"My boundaries have always been a little funky," he says back in the truck. "I'm a bit of an open book. I'm the kind of guy who'll ask you how much you make, what size underwear you wear."
It's a trickier thing, though, when you're writing true things about other people. You can be as open a book as you want, but how to navigate what pages to open to in other people's lives?
"That's in some ways when I felt worst about the writing process," he says about working on Townie. "When I felt like I was getting really private, really personal, when I was shedding a light on other people I love, some of whom aren't here to defend themselves."
In Townie, Dubus writes about his sister's rape. He writes about the sexual abuse and suicidal urges of his younger brother. He writes about a lack of parental supervision that borders on neglect. And he writes about his father, who died in 1999, acclaimed short story writer Andre Dubus — his absence as Andre III was growing up, the effects it had.
"I've been trying to write about so much of this as fiction," Dubus says. "I've been trying to get this shit off my chest for years." But he's not the type of writer who can write fiction from his own life, he explains, and the fiction based on real life — unlike House of Sand and Fog, an Oprah's Book Club book and a finalist for the National Book Award, and eventually a movie directed by Vadim Perelman and starring Jennifer Connelly and Ben Kingsley — often failed.
Townie started as an essay about baseball. A hundred pages in, when it was clear it was more than an essay, "I sort of breathed a sigh of relief and thought, 'Fuck it, I'm going to write it straight as Andre and let it fall where it falls.' "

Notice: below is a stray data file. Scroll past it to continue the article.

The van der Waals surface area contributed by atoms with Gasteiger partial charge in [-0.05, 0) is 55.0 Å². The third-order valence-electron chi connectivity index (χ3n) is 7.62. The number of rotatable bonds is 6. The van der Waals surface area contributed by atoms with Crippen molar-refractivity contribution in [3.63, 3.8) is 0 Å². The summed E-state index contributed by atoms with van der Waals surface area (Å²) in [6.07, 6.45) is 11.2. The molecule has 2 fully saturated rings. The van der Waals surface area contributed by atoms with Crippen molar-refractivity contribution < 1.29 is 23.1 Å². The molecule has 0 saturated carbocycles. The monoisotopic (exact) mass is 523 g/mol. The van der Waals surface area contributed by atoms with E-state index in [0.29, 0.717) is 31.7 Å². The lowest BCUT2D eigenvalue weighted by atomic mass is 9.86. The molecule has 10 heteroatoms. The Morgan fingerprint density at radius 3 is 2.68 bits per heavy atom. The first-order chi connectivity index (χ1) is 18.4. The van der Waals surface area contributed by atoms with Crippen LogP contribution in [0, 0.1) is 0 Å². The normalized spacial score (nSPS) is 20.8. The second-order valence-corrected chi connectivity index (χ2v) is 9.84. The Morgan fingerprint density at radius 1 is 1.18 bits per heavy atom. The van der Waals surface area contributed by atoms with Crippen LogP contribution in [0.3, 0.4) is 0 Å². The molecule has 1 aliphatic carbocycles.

It fell, in part, on fatherlessness. "I was surprised, actually, that my father's absence came into it as much as it did," he says as we make our way from Newburyport to Haverhill.
"I had this misconception that I was really angry and raging because I was a bullied kid. Man, that was just part of my rage," Dubus says. "That was just part of my darkness. What was a surprise as I was writing was the fatherlessness, the lack of a man in the house, the feeling that the world was constantly unsafe."
We're on a pretty stretch of road in East Rocks Village. Wide fields stretch with farmhouses and stone walls under trackless snow. Dubus slows the truck, points to a low, dark house with a winding ramp up a small hill. His father lived there with his third wife. In 1986 Dubus the elder lost one of his legs above the knee, and most of the use of the other one, in a highway accident on Route 93 North. He used a wheelchair until his death in 1999.
We pass a corral of buffalo, big beasts huffing breath clouds out black nostrils. I twist in my seat like a child to get a better look, and immediately feel silly.